What is the rule the SBA released for non-employers?
Under the original rules for non-employers (including self-employed individuals, independent contractors or sole proprietors), the amount that could be claimed as owner compensation (payroll) was capped at 8 weeks of 2019 net profits, meaning a non-employer could not claim that 100% of their PPP loan was used for payroll.

Under the new rule, non-employers who choose the 8-week covered period will still have a forgiveness amount limited to 8 weeks of 2019 net profits in owner compensation; however, those that choose the 24-week covered period will be entitled forgiveness of up to 2.5 months of 2019 net profits. This is a significant and beneficial update for non-employers, because it allows 100% of a PPP loan to be forgiven and allows you to devote the full loan amount to owner compensation.

Does this loan require any collateral or personal guarantees?
Paycheck Protection Program loans are backed by a federal loan guarantee. There is no collateral or personal guarantee required.

What counts as payroll costs? I work by myself and pay contractors. Do I still have payroll?
Payroll costs include compensation and employee benefits, such as health insurance, retirement benefits, parental and sick leave, and vacation. If you are a sole proprietor or independent contractor, payroll costs include compensation or net earnings from self-employment. Costs per employee are capped at $100,000 on an annualized basis. For more details on payroll costs, review this excellent guide from the U.S. Chamber of Commerce.

I need funds beyond just covering payroll expenses. Are there other financing options available to me?
Yes. You may be eligible for an OnDeck Business Loan. You can also visit our resource hub to learn more about other government assistance programs available for small businesses during COVID-19. You may be eligible for a loan or grant from your local or state government, or an SBA Economic Injury Disaster Loan (EIDL).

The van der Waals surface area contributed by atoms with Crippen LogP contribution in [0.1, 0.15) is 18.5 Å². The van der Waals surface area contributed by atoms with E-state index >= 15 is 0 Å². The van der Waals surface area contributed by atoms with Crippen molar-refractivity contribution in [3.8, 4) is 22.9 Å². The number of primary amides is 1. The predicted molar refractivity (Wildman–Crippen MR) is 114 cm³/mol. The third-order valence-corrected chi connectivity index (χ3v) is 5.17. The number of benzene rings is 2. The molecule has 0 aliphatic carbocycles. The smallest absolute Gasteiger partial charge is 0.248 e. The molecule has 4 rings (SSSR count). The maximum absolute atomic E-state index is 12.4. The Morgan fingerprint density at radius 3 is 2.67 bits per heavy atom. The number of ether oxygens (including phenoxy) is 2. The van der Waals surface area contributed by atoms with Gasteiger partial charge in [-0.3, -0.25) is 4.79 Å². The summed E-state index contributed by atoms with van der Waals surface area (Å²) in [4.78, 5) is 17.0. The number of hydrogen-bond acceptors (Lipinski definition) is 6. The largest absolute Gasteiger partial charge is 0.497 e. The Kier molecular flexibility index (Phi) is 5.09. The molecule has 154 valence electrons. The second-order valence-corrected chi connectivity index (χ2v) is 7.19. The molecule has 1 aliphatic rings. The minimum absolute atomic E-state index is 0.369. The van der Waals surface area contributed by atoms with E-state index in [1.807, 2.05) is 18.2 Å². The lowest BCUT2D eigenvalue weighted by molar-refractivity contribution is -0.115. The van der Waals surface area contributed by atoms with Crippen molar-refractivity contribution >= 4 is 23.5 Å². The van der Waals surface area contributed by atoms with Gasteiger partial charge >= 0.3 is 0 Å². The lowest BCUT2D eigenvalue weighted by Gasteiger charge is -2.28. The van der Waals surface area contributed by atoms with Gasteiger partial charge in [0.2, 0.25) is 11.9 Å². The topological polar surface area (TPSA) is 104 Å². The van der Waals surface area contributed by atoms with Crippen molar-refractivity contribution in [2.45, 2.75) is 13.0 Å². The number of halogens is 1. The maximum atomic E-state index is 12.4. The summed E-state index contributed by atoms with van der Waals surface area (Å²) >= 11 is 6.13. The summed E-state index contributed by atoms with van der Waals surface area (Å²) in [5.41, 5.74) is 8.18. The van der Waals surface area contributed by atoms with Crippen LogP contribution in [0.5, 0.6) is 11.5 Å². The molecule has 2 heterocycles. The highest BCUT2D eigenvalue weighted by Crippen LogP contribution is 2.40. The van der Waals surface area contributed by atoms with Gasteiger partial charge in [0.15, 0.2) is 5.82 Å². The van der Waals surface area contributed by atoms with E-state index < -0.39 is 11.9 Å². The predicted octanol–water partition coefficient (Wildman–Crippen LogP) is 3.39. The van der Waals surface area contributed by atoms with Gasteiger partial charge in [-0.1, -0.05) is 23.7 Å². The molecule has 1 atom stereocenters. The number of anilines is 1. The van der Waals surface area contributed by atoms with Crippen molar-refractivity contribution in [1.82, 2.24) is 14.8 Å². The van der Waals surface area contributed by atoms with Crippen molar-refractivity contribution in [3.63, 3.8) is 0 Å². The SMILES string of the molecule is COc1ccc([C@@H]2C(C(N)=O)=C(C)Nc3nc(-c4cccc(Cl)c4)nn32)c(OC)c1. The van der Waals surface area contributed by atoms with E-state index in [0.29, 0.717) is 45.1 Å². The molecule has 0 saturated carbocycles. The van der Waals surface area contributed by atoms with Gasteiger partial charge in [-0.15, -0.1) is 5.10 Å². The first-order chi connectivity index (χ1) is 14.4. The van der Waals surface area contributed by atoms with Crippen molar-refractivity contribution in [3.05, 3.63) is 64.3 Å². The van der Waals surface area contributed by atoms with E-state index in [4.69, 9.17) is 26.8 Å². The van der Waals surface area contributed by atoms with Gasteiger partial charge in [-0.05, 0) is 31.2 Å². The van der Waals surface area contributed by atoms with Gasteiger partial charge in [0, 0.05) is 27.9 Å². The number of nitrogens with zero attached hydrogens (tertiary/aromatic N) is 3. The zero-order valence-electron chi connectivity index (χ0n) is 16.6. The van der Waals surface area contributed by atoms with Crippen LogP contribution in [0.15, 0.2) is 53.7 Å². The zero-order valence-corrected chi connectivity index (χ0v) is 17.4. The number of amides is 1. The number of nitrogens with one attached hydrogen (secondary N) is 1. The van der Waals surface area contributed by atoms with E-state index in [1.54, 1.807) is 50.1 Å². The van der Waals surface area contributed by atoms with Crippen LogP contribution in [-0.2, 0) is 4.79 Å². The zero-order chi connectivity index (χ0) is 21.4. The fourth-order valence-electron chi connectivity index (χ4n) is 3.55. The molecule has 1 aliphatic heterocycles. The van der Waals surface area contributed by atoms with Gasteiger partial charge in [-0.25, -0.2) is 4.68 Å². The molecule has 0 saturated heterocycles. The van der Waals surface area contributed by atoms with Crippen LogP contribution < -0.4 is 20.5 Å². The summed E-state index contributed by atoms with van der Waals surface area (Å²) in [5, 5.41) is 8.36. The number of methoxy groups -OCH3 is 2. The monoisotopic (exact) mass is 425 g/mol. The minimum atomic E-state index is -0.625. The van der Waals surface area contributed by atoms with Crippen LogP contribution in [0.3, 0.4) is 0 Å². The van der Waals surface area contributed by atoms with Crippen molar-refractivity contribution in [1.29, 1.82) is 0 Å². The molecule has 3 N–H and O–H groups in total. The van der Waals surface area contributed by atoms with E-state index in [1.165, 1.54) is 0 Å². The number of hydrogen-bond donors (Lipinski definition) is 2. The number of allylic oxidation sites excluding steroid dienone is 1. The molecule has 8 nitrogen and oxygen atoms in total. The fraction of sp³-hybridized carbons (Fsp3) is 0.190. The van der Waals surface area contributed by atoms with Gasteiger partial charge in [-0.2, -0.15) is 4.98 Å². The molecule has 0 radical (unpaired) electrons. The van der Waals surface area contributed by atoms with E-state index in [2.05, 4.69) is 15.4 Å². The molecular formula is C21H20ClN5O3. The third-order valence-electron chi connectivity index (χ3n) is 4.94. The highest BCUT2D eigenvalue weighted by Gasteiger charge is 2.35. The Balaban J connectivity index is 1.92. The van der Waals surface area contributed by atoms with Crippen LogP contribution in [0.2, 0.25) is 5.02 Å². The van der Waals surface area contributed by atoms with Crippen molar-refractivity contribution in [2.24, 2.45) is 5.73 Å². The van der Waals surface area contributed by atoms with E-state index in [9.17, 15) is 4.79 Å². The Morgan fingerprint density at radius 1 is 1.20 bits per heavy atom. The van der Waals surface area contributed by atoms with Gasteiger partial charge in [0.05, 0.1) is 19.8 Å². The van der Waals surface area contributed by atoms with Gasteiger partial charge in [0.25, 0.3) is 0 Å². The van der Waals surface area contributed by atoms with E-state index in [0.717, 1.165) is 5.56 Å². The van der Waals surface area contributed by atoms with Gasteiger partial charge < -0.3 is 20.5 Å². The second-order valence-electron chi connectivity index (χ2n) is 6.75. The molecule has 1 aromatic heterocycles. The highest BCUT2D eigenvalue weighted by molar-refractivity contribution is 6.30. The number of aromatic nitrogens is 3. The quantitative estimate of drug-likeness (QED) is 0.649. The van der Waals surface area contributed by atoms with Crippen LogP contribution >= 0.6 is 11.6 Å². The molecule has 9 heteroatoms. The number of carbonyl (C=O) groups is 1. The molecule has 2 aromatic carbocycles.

Can I get an OnDeck Business Loan in addition to a PPP Loan?
Yes. At OnDeck we understand that these loans can serve two different purposes, so we make it easy for you to apply for an OnDeck Loan in addition to your PPP Loan. Please note, OnDeck is no longer accepting new Paycheck Protection Program loan applications.

Looking for other financing options?

OnDeck offers Small Business Short Term Loans and Lines of Credit

Resources to help you navigate PPP

What is the Paycheck Protection Program?
Read More

What is the Paycheck Protection Program Flexibility Act?
Read More

How does Paycheck Protection Program Loan Forgiveness Work?
Read More

Recommended webinars with Gene Marks

Gene Marks is a small business financial expert. He runs a small business consulting firm and writes weekly as a columnist for The Washington Times, The Hill, The Philadelphia Inquirer, The Guardian, Forbes, and Entrepreneur.